If you're an individual or a sole proprietor, you can file a Chapter 13 bankruptcy to repay all or part of your debts. Under this chapter, you can propose a repayment plan in which to pay your creditors over three to five years. If your monthly income is less than Tennessee’s median income, the plan will be for three years unless the court finds "just cause" for a longer period. If your monthly income is greater, the plan must generally be for five years. You cannot have a plan that exceeds the five year limitation.
Many people who file Chapter 13 bankruptcies have:
Mortgages or other loans they would like to bring current, so they don't lose their homes or other property
Taxes, child support or student loans that can't be wiped out by Chapter 7 bankruptcy
Moral convictions that all debts should be paid no matter how long it takes
Basic Chapter 13 Requirements
For a Chapter 13 bankruptcy, you'll need a stable income with disposable income (income left over after you pay the bare necessities of life such as shelter, food and utilities). You must have no more than $922,975 in secured debt (debt involving property that your creditor might take if you don't make your payments) and $307,675 in unsecured debt. These amounts are adjusted periodically to reflect changes in the consumer price index. The court filing fee is $274.
The Chapter 13 Process
Following are the steps in the Chapter 13 Wage Earner Bankruptcy process:
The process begins similarly to a Chapter 7 bankruptcy proceeding, with the filing of a petition by the debtor in the federal Bankruptcy Court. In addition to a list of creditors and a schedule of assets and liabilities and a schedule of current income and current expenditures, the debtor must also file a "Statement of Financial Affairs". This statement must indicate:
Any income of the debtor from employment or operation of business including the amounts and the sources.
Any other income.
A list of all payments made to creditors of consumer debts within 90 days of the commencement of the bankruptcy filing.
A list of all payments made within 1 year of filing to or for benefit of creditors who were insiders (relatives, partners, corporations of which debtor is an officer).
A list of suits to which the debtor is, or was, a party within one year prior to filing.
A list all property attached, garnished, or seized.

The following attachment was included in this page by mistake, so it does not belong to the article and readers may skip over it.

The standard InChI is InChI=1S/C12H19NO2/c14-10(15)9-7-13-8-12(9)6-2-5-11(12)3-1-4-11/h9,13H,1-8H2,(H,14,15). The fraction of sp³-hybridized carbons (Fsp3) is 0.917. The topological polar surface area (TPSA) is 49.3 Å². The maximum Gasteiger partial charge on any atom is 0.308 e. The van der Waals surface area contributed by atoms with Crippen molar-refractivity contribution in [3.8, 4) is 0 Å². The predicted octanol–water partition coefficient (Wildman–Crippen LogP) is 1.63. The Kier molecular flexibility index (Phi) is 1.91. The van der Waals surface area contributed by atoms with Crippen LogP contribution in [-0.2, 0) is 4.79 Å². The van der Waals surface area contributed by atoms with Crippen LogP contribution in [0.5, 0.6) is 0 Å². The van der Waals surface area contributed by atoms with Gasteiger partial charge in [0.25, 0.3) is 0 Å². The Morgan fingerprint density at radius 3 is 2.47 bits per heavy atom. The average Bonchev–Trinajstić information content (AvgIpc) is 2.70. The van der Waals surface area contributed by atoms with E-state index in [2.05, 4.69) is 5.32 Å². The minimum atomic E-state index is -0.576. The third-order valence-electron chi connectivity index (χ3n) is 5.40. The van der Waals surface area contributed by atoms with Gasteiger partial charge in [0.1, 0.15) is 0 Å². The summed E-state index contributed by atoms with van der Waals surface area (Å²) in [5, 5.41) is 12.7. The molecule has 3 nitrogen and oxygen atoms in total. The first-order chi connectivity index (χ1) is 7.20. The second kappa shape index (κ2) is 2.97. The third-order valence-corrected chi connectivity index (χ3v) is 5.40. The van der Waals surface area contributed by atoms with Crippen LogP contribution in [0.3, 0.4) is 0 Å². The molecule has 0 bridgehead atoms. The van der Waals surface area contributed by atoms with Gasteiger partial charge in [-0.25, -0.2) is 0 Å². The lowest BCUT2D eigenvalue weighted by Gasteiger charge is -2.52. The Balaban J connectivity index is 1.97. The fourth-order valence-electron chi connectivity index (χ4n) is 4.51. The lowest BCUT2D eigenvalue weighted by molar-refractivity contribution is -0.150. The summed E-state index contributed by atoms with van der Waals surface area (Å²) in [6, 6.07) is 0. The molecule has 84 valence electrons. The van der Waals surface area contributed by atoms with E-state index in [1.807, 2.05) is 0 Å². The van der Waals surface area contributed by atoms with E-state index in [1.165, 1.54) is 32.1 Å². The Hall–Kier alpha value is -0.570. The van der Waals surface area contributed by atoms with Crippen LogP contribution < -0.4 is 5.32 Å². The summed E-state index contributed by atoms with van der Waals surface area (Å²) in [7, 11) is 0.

A list all property that was repossessed within 1 year before filing.
A list any assignment of property for benefit of creditors within 120 days before filing.
A list of gifts and charitable contributions made within 1 year of filing.
All losses from fire, theft, gambling etc. within 1 year or since the commencement of the action.
Any payments made for debt counseling or bankruptcy (including attorneys).
Any transfers of property made within 2 years before filing.
Any property transferred to a trust within 10 years prior to filing.
All financial accounts that were closed within 1 year.
All safe deposit boxes.
Any setoffs to creditors.
Any property held for another.
All premises occupied within last 3 years.
The names and addresses of spouses and former spouses if the debtor lived in community property state.
It is extremely important that all the forms are completed accurately. Debts that are not listed will not be discharged at the completion of the bankruptcy proceeding. Failing to list assets in an attempt to hide them from creditors may result in serious consequences, including the denial of discharge or charges of bankruptcy fraud.
The filing of the bankruptcy petition must be accompanied by a proposed payment plan over three to five years. The proposed payment plan must provide for the payment of all "priority claims" in full unless the particular priority creditor agrees to a different plan or, if the claim is a domestic support obligation, you agree to contribute all of your disposable income to a five year plan. "Priority claims" are those claims that are given a special status under bankruptcy law, such as taxes and the costs of the bankruptcy proceeding. There are limitations on the ability to modify the payments due on home mortgage loans under Chapter 13.
The bankruptcy trustee appointed by the Bankruptcy Court must review the proposed plan for accuracy and feasibility. The proposed plan is distributed to creditors who have the right to object to the plan if it is unreasonable. If the plan is approved, the debtor keeps all assets during the period of the plan. The debtor makes monthly payments to the bankruptcy trustee who distributes the funds to the creditors according to the plan. If the plan is completed as approved, the debtor is discharged from unpaid debts. If the proposed plan is not completed as approved, several alternatives are open to the debtor depending upon the reasons for the non-completion of the plan.
The bankruptcy trustee may support a modification in the plan if you are unable to complete it, because of circumstances such as serious illness or loss of a job. If the inability to complete the plan is due to circumstances for which you cannot "justly be held accountable," and if your creditors received at least as much as they would have under Chapter 7, and modification is not possible, you can apply for a hardship discharge. The hardship discharge does not apply to debts that were not dischargeable under Chapter 7. See 11 USC 1328(b).
If the debtor fails to keep up payments on the plan, creditors may apply to the Bankruptcy Court to terminate the Chapter 13 proceeding by dismissing the proceeding entirely. If the proceeding is dismissed in its entirety, collection efforts against the debtor's assets may resume as before.